BOSTON, Oct. 25, 2021 /PRNewswire/ -- Nurses and advocates will testify during a State House hearing on Tuesday, October 26 in favor of Medicare-for-All legislation that will break down existing barriers to high-quality, inclusive healthcare, while also improving patient outcomes and creating better opportunities for workers.
Nurses and healthcare professionals represented by the Massachusetts Nurses Associated have long supported Medicare-for-All because it will eliminate artificial obstacles to healthcare, reduce costs, and save lives. MNA members see the impact of not having Medicare-for-All at the bedside every day.
"Patients come in more acutely ill than they would have if they had insurance or more comprehensive insurance coverage," said Katie Murphy, a practicing ICU nurse and president of the MNA. "A diabetic whose health could have been managed through regular doctor's visits and medication ends up in the Emergency Department experiencing complications from vision loss to kidney failure. An individual with high blood pressure who cannot afford his medication winds up with a complicated and expensive cardiac surgery.
"The problem is not limited to those who lack insurance altogether," Murphy said. "High co-pays, deductibles and inadequate prescription coverage can have the same effect as no insurance at all. Those who are underinsured will also forego necessary care and end up sicker than they otherwise would have been. And for those individuals who do eventually seek care in our hospitals, those without adequate insurance can be left bankrupted by the costs associated with one adverse health incident."
What: An Act Establishing Medicare for All in Massachusetts (S.766/ H.1267) will have a virtual public hearing before the Joint Committee on Health Care Financing, on the committee's webpage. When:Tuesday, October 26 at 11 a.m. Where: Virtual Hearing. To watch, go to: https://malegislature.gov/Events/Hearings/Detail/4036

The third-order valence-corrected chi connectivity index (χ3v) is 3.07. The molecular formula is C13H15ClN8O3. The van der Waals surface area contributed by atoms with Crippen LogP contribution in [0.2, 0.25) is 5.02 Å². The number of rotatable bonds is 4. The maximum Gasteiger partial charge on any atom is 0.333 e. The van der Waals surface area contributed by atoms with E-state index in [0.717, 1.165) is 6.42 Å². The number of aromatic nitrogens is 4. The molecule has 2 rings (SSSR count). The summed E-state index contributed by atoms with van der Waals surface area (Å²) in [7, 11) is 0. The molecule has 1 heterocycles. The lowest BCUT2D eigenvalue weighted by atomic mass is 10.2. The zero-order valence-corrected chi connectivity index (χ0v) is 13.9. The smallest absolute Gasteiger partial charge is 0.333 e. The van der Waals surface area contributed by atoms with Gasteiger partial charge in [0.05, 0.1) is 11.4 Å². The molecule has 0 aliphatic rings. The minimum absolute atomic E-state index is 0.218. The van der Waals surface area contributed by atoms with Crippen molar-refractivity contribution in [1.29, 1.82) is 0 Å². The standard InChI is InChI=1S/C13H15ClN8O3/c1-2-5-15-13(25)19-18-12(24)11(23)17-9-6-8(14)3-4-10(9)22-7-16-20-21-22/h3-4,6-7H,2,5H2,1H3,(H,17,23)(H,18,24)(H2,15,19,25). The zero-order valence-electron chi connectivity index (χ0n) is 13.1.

The Medicare-for-All legislation will guarantee equitable health care access for every resident of the Commonwealth through a single payer health care financing system.
All residents will be guaranteed access, without regard to financial or employment status, ethnicity, race, religion, gender, gender identity, sexual orientation, previous health problems, or geographic location.
The Act will provide access to health care services that is continuous, without the current need for repeated re-enrollments or changes when employers choose new plans and residents change jobs.
Coverage shall be comprehensive and affordable, with no co-insurance, co-payments, or deductibles.
Workers face terrible choices because of the current health insurance system, typically losing health coverage when changing jobs and facing unilateral cost hikes if working in non-union positions. Unionized employees must confront proposed health insurance increases while they try to negotiate safe and fair working conditions. This was exemplified by the St. Vincent Hospital nurses, who grappled with how to maintain health insurance while going on strike for safer patient care after corporate owner Tenet Healthcare cut off coverage. Increasingly, bargaining healthcare costs shifts the focus of MNA nurses and healthcare professionals away from critical issues such as patient safety, a quality work environment or fair wage increases.
"Our existing healthcare system leaves tens of millions of Americans behind," Murphy said. "The current system inflicts bankruptcy on vulnerable families and contributes to negative patient outcomes while enriching a select few. Nurses support Medicare-for-All because it means economic, social, and healthcare justice."
Founded in 1903, the Massachusetts Nurses Association is the largest union of registered nurses in the Commonwealth of Massachusetts. Its 23,000 members advance the nursing profession by fostering high standards of nursing practice, promoting the economic and general welfare of nurses in the workplace, projecting a positive and realistic view of nursing, and by lobbying the Legislature and regulatory agencies on health care issues affecting nurses and the public.